And it turned out ok, we have made seven book cradles over the weekend, and once I got my head around the tricky mathematical part of the process it was easy enough. Book cradles are used when books are put out on display open at a page. You can get generic sized cradles but ones specific to the book gives the pages better support, spreads the pressure out and minimise any damage being open for a length of time could do. When a book is laid out on a flat surface open it puts a lot of pressure on the spine. It is better for the book to be supported in a V shape, to prevent the spine from cracking or the pages coming loose. This is especially the case in the books we are putting out on display, as they are one-of-a-kind accounts personal to Powis, and are all around a hundred years old! I was really eager to attempt the cradles, not only to save the property a bit of money, but also to add a new skill to my repertoire!

The finished product

The finished product

Sunday was not as quiet as Saturday we had a huge amount of rain that washed away all the snow. I went to bed in a world of white and woke up in colour! It was a shame to see the snow go but I’m glad that the property could open fully again! However the rapid thaw meant there is some quite bad flooding in the fields beyond the castle grounds. I have seen them flood before, with the heavy rain we have been having this winter, but I had never seen it this bad! The ponds in the castle grounds were overflowing too, and flooding into the meadow next to the Great Lawn. This did reveal something of interest to the Archaeologist in me however. The flood waters pooled around a small mound in the centre of the field, and Emma told me this was where a fountain used to stand!

So with the property open the tours could commence and all my preparation would pay off. I was excited to get back into giving tours, something I used to do a lot of as a Student Ambassador at uni. The first tours we agreed that Emma would do the most part, and I would talk about the family history in the State Dining Room and about the Kitchens (since they’re my baby). Then as the second tour was running a little behind I told Emma I would go and start the last tour while she finished the second one up. I was feeling very confident after listening to Emma and taking mental notes, and I was eager to do a bit more talking, and showing off just how much I have learnt since coming to Powis.

It look so different without the snow

It look so different without the snow

I really enjoyed delivering the tour, throwing a few jokes in and engaging the visitors by asking questions. I love talking to visitors, and until I started preparing for the tours I didn’t realise how much I had learnt about Powis’ collection and history. Emma says you absorb the information by osmosis the longer you’re here but I know it’s spending time with our House Team. They are so knowledgeable and willing to share (and be bugged with endless questions!).  Especially at the moment doing the winter clean; me and Emma have spent days sat on the scaffold cleaning items while I ask questions about the room, a particular objects or the family, and she seems to know every answer! I guess that happens after ten years at a property!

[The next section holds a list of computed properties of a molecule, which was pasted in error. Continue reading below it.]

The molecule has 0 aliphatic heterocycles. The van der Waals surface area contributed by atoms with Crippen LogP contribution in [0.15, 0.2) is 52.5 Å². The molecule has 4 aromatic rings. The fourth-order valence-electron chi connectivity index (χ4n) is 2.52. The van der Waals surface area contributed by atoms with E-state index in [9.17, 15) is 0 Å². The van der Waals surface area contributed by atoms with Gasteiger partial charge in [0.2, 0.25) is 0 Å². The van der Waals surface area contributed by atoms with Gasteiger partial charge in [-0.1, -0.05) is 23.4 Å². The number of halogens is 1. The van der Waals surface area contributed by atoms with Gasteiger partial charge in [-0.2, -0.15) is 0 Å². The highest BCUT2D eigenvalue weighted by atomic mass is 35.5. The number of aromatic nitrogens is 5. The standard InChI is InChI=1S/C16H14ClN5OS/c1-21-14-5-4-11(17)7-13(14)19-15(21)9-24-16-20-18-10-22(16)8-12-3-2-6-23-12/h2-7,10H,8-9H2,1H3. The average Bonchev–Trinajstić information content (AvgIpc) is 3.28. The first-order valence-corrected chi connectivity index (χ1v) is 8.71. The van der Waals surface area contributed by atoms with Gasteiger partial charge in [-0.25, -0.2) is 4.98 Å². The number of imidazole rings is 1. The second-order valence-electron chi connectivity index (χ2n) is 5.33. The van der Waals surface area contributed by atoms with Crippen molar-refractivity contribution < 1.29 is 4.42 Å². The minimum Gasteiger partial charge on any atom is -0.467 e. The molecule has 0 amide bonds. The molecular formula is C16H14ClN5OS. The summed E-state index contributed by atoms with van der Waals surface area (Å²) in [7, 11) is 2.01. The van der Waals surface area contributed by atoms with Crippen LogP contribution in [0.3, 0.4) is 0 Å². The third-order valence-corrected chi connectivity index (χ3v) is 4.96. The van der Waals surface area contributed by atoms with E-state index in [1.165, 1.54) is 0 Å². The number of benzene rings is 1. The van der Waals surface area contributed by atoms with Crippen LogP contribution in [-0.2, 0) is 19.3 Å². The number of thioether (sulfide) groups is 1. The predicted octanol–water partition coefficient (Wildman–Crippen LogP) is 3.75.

Snowdrops!

Snowdrops!

The history here is so long and complicated but so varied and interesting! I’m glad I know enough that I can fill an hour-long tour around the castle, but I’m still a long way off feeling confident about the whole of Powis’ timeline! Again it reminds me how lucky I am to be in this industry, and especially here at Powis, where it seems everything has a story to tell! I’m looking forward to giving my next tour, the weekend after next!

Recommended Reading

To steal a phrase from my university days I am going to put forward a little recommended reading list of some fabulous National Trust books, but beware, they will make you want to travel the length and breadth of the country until you have visited every property and seen every item featured!

I final graduate from my undergraduate degree at the beginning of the month and as a graduation gift my mum bought me some Trust books to peruse. It made me realize I seem to be building up quite a collection of heritage type books, with a particular focus on the National Trust.

'The Archaeologist's Bible'

‘The Archaeologist’s Bible’

The first book I’m going to recommend is what we nicknamed ‘The Archaeologist’s Bible’ at uni; Archaeology: Theories, Methods and Practice. By Renfrew and Bahn. We were told to read it in our fist year so I went online and bought one and still refer to it today. This book helped me write so many essays over my three years at uni and is a really good starting point for someone, like me, who has no real knowledge of archaeology beyond Time Team. This books covers every topic you could need to know in an easy to understand and interesting way.

Another book that helped me, especially in my first year at uni was Kevin Green’s Archaeology; an Introduction. 

Archaeology; An Introduction

Archaeology; An Introduction

A book I have spent a lot of time studying and a brilliant tool published by the National Trust is their Manual of Housekeeping. This incredibly comprehensive manual is regularly updated and ensures that every Trust property has the same information to refer to. It covers every question you could have with regards to housekeeping, conservation, winter cleans, moving, storing and caring for objects ect. I used it a lot when I was working at Greyfriars as there were no other conservation Assistants for me to ask, and it helped me understand a lot of the reasons for doing thing the way the trust does them. I also used the manual in my dissertation, and would recommendatory purchasing it if you want to go into conservation.